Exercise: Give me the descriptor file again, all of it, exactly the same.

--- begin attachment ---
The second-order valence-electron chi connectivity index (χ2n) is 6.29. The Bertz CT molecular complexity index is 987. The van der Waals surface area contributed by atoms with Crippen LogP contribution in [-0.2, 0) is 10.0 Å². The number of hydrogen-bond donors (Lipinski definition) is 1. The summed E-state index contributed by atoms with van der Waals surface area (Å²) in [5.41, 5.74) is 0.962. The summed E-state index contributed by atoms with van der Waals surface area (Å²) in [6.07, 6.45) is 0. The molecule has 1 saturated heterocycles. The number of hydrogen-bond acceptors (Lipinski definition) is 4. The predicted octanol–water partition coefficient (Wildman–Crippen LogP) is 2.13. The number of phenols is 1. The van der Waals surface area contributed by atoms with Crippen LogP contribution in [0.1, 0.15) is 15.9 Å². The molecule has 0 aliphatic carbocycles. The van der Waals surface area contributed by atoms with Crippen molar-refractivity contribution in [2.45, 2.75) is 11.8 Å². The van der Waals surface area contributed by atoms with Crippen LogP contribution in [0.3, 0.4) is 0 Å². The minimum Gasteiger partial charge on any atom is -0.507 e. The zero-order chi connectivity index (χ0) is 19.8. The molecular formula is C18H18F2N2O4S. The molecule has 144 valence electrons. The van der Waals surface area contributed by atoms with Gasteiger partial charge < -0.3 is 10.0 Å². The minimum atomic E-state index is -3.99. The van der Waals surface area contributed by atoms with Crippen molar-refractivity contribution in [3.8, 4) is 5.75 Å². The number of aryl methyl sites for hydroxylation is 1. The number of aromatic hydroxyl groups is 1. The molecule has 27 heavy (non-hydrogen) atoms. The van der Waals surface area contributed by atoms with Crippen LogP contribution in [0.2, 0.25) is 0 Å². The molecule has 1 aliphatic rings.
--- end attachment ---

The second-order valence-electron chi connectivity index (χ2n) is 6.29. The Bertz CT molecular complexity index is 987. The van der Waals surface area contributed by atoms with Crippen LogP contribution in [-0.2, 0) is 10.0 Å². The number of hydrogen-bond donors (Lipinski definition) is 1. The summed E-state index contributed by atoms with van der Waals surface area (Å²) in [5.41, 5.74) is 0.962. The summed E-state index contributed by atoms with van der Waals surface area (Å²) in [6.07, 6.45) is 0. The molecule has 1 saturated heterocycles. The number of hydrogen-bond acceptors (Lipinski definition) is 4. The predicted octanol–water partition coefficient (Wildman–Crippen LogP) is 2.13. The number of phenols is 1. The van der Waals surface area contributed by atoms with Crippen LogP contribution in [0.1, 0.15) is 15.9 Å². The molecule has 0 aliphatic carbocycles. The van der Waals surface area contributed by atoms with Crippen molar-refractivity contribution in [2.45, 2.75) is 11.8 Å². The van der Waals surface area contributed by atoms with Crippen LogP contribution in [0.3, 0.4) is 0 Å². The minimum Gasteiger partial charge on any atom is -0.507 e. The zero-order chi connectivity index (χ0) is 19.8. The molecular formula is C18H18F2N2O4S. The molecule has 144 valence electrons. The van der Waals surface area contributed by atoms with Gasteiger partial charge < -0.3 is 10.0 Å². The minimum atomic E-state index is -3.99. The van der Waals surface area contributed by atoms with Crippen molar-refractivity contribution in [3.8, 4) is 5.75 Å². The number of aryl methyl sites for hydroxylation is 1. The number of aromatic hydroxyl groups is 1. The molecule has 27 heavy (non-hydrogen) atoms. The van der Waals surface area contributed by atoms with Crippen LogP contribution in [0.2, 0.25) is 0 Å². The molecule has 1 aliphatic rings.